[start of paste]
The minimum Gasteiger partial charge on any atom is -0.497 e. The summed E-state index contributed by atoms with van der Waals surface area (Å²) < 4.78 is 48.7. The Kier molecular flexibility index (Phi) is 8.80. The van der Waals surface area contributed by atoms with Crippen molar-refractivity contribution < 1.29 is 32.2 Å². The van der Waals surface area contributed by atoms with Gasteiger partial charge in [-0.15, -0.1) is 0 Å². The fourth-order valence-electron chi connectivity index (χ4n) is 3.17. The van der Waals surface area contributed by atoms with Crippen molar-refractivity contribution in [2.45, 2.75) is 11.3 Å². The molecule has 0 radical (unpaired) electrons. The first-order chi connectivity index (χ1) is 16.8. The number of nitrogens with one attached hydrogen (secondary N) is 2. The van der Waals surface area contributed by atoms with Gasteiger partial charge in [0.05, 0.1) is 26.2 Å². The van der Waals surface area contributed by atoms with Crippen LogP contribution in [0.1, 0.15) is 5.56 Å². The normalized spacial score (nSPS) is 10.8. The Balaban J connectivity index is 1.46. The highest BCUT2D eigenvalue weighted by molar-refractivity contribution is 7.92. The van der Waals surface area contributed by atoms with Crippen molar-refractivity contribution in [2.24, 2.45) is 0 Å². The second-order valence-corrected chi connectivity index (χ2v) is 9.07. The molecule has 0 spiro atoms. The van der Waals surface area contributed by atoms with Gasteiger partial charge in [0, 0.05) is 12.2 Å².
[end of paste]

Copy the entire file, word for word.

The minimum Gasteiger partial charge on any atom is -0.497 e. The summed E-state index contributed by atoms with van der Waals surface area (Å²) < 4.78 is 48.7. The Kier molecular flexibility index (Phi) is 8.80. The van der Waals surface area contributed by atoms with Crippen molar-refractivity contribution < 1.29 is 32.2 Å². The van der Waals surface area contributed by atoms with Gasteiger partial charge in [-0.15, -0.1) is 0 Å². The fourth-order valence-electron chi connectivity index (χ4n) is 3.17. The van der Waals surface area contributed by atoms with Crippen molar-refractivity contribution in [2.45, 2.75) is 11.3 Å². The molecule has 0 radical (unpaired) electrons. The first-order chi connectivity index (χ1) is 16.8. The number of nitrogens with one attached hydrogen (secondary N) is 2. The van der Waals surface area contributed by atoms with Gasteiger partial charge in [0.05, 0.1) is 26.2 Å². The van der Waals surface area contributed by atoms with Crippen LogP contribution in [0.1, 0.15) is 5.56 Å². The normalized spacial score (nSPS) is 10.8. The Balaban J connectivity index is 1.46. The highest BCUT2D eigenvalue weighted by molar-refractivity contribution is 7.92. The van der Waals surface area contributed by atoms with Crippen molar-refractivity contribution in [2.24, 2.45) is 0 Å². The second-order valence-corrected chi connectivity index (χ2v) is 9.07. The molecule has 0 spiro atoms. The van der Waals surface area contributed by atoms with Gasteiger partial charge in [0, 0.05) is 12.2 Å².